I don't believe this will in any way hamper his ability to serve as the next attorney general of this country.

WOODRUFF: So you see him sailing through?

BUCHANAN: And he's going to sail through for a good reason. This is just another attempt of the Democrats to raise these issues and talk and pound their chest about the terrible things of the Bush administration.

But they want him as attorney general because he's far more moderate than the fellow that's in there now, John Ashcroft. And this is somebody they are thrilled about. And they know if he goes down, and he's not, but if he were, that the president very likely would put somebody up there far more to the right than Gonzales. So they like this fellow. They want him.

But they're taking care of their left who have some complaints about him. And so they're out there asking the questions. They cover their flank.

BRAZILE: Civil liberties is not left or right. I think people are trying to get to the bottom of the memos, trying to get to the bottom some of his legal reasoning and thinking behind the Geneva Convention.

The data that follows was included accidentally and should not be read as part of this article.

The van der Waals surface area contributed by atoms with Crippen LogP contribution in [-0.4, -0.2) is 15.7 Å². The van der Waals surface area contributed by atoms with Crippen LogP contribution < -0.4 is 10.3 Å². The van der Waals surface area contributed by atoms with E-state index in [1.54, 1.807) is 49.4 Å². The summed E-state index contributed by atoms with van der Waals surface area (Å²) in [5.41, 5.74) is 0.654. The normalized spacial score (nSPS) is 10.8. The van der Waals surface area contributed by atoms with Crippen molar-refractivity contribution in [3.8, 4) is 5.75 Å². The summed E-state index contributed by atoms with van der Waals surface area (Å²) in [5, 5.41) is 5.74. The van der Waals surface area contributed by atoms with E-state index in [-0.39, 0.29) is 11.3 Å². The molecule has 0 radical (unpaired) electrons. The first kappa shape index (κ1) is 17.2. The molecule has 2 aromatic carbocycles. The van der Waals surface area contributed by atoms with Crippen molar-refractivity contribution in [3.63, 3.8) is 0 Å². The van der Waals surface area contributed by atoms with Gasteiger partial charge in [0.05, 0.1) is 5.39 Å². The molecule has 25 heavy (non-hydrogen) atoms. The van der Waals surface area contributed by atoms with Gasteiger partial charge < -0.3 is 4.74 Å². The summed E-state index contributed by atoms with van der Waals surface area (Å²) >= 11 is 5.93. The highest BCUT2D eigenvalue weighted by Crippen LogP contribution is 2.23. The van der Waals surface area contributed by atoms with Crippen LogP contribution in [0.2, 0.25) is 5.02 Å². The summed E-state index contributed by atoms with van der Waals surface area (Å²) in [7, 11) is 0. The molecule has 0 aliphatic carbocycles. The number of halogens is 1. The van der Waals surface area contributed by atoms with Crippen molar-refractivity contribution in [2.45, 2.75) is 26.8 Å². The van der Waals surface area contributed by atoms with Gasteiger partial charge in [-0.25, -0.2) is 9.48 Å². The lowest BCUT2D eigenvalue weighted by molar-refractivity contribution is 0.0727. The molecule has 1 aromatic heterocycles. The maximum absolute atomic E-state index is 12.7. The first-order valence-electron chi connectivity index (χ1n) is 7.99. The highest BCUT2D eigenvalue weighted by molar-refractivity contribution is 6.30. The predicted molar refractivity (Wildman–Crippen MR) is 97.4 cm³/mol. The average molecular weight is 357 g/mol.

And look, I also have to applaud Senator Specter for allowing some of the Democratic dissenters, some of the groups and organizations to also come in to testify this week. WOODRUFF: Speak before the committee.

All right. We are going to leave it there. Donna, Bay, thank you both. Always good to have you on.

BRAZILE: Good to be with you, Judy.

WOODRUFF: More changes in the race for DNC chairman. We'll update who's in and who's out.

Also, California's governor assesses the state of his state and takes a combative stance against a favorite foe (ph).